The sword was awful. Every step with it took more effort than the last. The blade sucked away her magic faster than the Whirlwood filled her and left her sluggish and weak. It was hungry, and its aura made her mind feel scratchy. She forced herself to hurry, pushing toward the Circle, wanting to get rid of it.
As she neared a fold curving into the Circle, she heard the shrill calls of ravens overhead. They flashed through the trees, looping overhead, growing in noise and number until she stood before the entrance of the Circle. Dozens of ravens watched her from above, perched among the boughs of the trees.
Oboe’s breathing was ragged. She recognized the raven, but there was so many of them. “Grandmother?”
“Yes child,” one spoke. “You have brought the sword. Sloppy work, but you have done as I commanded. Very good.”
Oboe braced herself against a tree. Her eyes darted between the dozens of ravens in the trees. There was so many of them. How many places could grandmother be in at once?
“Plant the sword in the ground,” grandmother said, and then another continued in the same breath: “You are free to go until I have need of you again.”
The shrieking of birds died down as a troop of spriggan came marching through the gate. Most of them fauns and nymphs armored in bronze. They brought with them a frightened looking leshy. She had hair like willow branches and bare skin like woven twigs. Her family garment was missing.
“What’s going on?” Oboe asked. Something was wrong. The leshy woman’s face was wet with tears.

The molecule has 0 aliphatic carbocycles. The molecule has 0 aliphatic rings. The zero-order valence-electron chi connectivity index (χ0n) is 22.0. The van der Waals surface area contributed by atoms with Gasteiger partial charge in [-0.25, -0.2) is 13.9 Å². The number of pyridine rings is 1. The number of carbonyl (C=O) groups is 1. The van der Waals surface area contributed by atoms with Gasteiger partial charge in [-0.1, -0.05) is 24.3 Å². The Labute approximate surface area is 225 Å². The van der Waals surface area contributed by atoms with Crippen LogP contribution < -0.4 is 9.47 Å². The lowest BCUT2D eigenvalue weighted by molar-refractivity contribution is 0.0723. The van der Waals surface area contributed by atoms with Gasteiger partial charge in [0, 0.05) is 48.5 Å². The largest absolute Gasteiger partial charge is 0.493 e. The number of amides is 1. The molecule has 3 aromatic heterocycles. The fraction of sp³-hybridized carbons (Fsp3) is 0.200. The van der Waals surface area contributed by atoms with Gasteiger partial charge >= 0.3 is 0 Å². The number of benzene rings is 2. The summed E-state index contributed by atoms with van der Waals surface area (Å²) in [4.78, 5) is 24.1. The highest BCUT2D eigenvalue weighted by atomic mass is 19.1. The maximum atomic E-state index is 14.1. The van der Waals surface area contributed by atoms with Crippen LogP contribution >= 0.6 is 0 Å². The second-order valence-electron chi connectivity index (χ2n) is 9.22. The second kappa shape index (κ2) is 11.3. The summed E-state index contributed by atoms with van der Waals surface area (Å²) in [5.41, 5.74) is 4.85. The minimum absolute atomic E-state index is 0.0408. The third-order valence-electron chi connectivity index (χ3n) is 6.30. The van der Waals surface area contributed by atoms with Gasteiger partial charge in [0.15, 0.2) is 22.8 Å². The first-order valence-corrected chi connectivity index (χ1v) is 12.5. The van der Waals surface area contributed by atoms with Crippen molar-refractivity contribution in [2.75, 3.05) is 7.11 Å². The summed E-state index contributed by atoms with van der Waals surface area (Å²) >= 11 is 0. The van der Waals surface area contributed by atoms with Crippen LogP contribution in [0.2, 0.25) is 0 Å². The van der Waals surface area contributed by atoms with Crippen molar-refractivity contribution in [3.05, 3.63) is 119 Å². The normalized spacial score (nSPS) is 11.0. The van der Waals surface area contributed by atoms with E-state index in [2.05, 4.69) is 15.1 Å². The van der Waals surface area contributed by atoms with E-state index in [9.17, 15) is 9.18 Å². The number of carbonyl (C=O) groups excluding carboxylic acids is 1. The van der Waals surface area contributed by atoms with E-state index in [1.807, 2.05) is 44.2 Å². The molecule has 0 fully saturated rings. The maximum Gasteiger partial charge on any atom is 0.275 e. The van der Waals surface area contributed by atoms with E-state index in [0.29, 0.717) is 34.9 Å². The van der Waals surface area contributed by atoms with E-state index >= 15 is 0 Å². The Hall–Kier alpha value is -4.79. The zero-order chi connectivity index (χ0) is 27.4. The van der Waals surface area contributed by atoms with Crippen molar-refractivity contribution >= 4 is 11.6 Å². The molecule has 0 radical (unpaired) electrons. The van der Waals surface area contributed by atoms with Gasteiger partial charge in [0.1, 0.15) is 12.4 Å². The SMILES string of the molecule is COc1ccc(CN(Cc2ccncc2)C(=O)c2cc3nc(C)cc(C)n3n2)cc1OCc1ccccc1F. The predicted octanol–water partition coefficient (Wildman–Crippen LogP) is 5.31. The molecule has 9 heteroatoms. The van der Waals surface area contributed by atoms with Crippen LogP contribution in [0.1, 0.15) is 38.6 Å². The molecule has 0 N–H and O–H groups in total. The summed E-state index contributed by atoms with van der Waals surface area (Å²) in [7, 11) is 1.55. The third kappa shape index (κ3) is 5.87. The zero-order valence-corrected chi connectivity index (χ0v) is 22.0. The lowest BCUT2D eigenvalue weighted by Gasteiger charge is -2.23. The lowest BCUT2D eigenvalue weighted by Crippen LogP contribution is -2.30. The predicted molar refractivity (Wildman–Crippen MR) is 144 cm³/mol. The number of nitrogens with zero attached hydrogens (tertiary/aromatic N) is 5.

“None of your concern, my pet.” Bassoon said. “Leave the sword and go. Your work is done.”
Something was wrong. “I’m not leaving until you tell me what’s going on!”
The lead spriggan looked toward the nearest Whisper. “Shall we get rid of her, my Lady?”
“A moment, if you would.” She said, and turned her attention back to Oboe. “This is a ritual. A terrible but necessary ritual. You will sleep easier if you do not witness it.”
Oboe stuck the sword in the ground, eyes narrowed. “I want to see it.”
In unison, the ravens began to laugh. Chuckling on all sides, drowning out all other sound. The Whispers took to the air and gathered, piling onto one another in the center of the clearing, morphing together until Bassoon the faun formed out of the shifting mass.
“You do know how to charm me, child.” The Fair Lady smiled, her fingers curling along Oboe’s chin. “Very well. What is life without a bit of blood?” She ripped the sword out from the ground and strolled toward the leshy, who averted her gaze. Grandmother tugged the leshy’s face to meet hers.
“This wretch was, until recently, Camellia of the Bellflower family. She has disgraced her name for crimes against the Circle, and left her children with no way to survive. But I, in my mercy, have offered her a chance at redemption.”
Magic poured out of Basson’s hand, raw as if it were out of the Fount itself, coating the blade of the sword. It was too much for the sword to dispel at once. A noise of color without shape.
“The needs of her children will be met, and she will serve a purpose. The curse on this sword will be satisfied.”
Camellia said nothing. Her eyes were trembling.
“If you are truly my daughter,” The Fair Lady said to Oboe. “You will not look away.”
Rearing back her arm, she plunged the sword deep inside Carmellia’s chest. Her head arched back, her silence broken by an agonized howl of pain. The leshy woman fell to her knees, the wound freezing to stone. Oboe stared, transfixed in horror. A hint of a smile curled on Bassoon’s lips.